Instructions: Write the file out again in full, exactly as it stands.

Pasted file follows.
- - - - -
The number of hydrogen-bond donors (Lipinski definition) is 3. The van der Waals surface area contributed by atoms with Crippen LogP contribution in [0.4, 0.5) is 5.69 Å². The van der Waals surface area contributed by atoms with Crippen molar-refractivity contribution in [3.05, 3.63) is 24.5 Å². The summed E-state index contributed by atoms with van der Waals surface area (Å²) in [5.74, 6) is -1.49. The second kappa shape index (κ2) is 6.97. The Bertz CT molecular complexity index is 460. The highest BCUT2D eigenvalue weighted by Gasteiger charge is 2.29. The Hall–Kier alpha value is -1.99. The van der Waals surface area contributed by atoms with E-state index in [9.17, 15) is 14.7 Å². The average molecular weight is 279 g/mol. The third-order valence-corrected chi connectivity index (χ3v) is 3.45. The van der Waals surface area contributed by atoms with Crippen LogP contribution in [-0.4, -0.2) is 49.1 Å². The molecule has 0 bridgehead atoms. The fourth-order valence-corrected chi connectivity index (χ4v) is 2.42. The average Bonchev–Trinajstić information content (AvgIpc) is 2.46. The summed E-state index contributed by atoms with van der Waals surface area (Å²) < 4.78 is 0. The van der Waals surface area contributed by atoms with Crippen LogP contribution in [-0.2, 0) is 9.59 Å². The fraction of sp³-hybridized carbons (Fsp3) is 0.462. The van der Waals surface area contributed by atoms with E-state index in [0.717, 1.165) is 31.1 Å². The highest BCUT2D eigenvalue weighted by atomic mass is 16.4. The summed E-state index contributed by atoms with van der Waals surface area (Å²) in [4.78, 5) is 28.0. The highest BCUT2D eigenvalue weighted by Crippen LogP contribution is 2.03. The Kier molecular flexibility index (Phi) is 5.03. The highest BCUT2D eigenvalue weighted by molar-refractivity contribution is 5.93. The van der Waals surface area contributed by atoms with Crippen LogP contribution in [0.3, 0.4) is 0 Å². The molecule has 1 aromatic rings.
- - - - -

The number of hydrogen-bond donors (Lipinski definition) is 3. The van der Waals surface area contributed by atoms with Crippen LogP contribution in [0.4, 0.5) is 5.69 Å². The van der Waals surface area contributed by atoms with Crippen molar-refractivity contribution in [3.05, 3.63) is 24.5 Å². The summed E-state index contributed by atoms with van der Waals surface area (Å²) in [5.74, 6) is -1.49. The second kappa shape index (κ2) is 6.97. The Bertz CT molecular complexity index is 460. The highest BCUT2D eigenvalue weighted by Gasteiger charge is 2.29. The Hall–Kier alpha value is -1.99. The van der Waals surface area contributed by atoms with E-state index in [9.17, 15) is 14.7 Å². The average molecular weight is 279 g/mol. The third-order valence-corrected chi connectivity index (χ3v) is 3.45. The van der Waals surface area contributed by atoms with Crippen LogP contribution in [-0.4, -0.2) is 49.1 Å². The molecule has 0 bridgehead atoms. The fourth-order valence-corrected chi connectivity index (χ4v) is 2.42. The average Bonchev–Trinajstić information content (AvgIpc) is 2.46. The summed E-state index contributed by atoms with van der Waals surface area (Å²) < 4.78 is 0. The van der Waals surface area contributed by atoms with Crippen LogP contribution in [-0.2, 0) is 9.59 Å². The fraction of sp³-hybridized carbons (Fsp3) is 0.462. The van der Waals surface area contributed by atoms with E-state index in [0.717, 1.165) is 31.1 Å². The highest BCUT2D eigenvalue weighted by atomic mass is 16.4. The summed E-state index contributed by atoms with van der Waals surface area (Å²) in [4.78, 5) is 28.0. The highest BCUT2D eigenvalue weighted by Crippen LogP contribution is 2.03. The Kier molecular flexibility index (Phi) is 5.03. The highest BCUT2D eigenvalue weighted by molar-refractivity contribution is 5.93. The van der Waals surface area contributed by atoms with Crippen LogP contribution in [0.3, 0.4) is 0 Å². The molecule has 1 aromatic rings.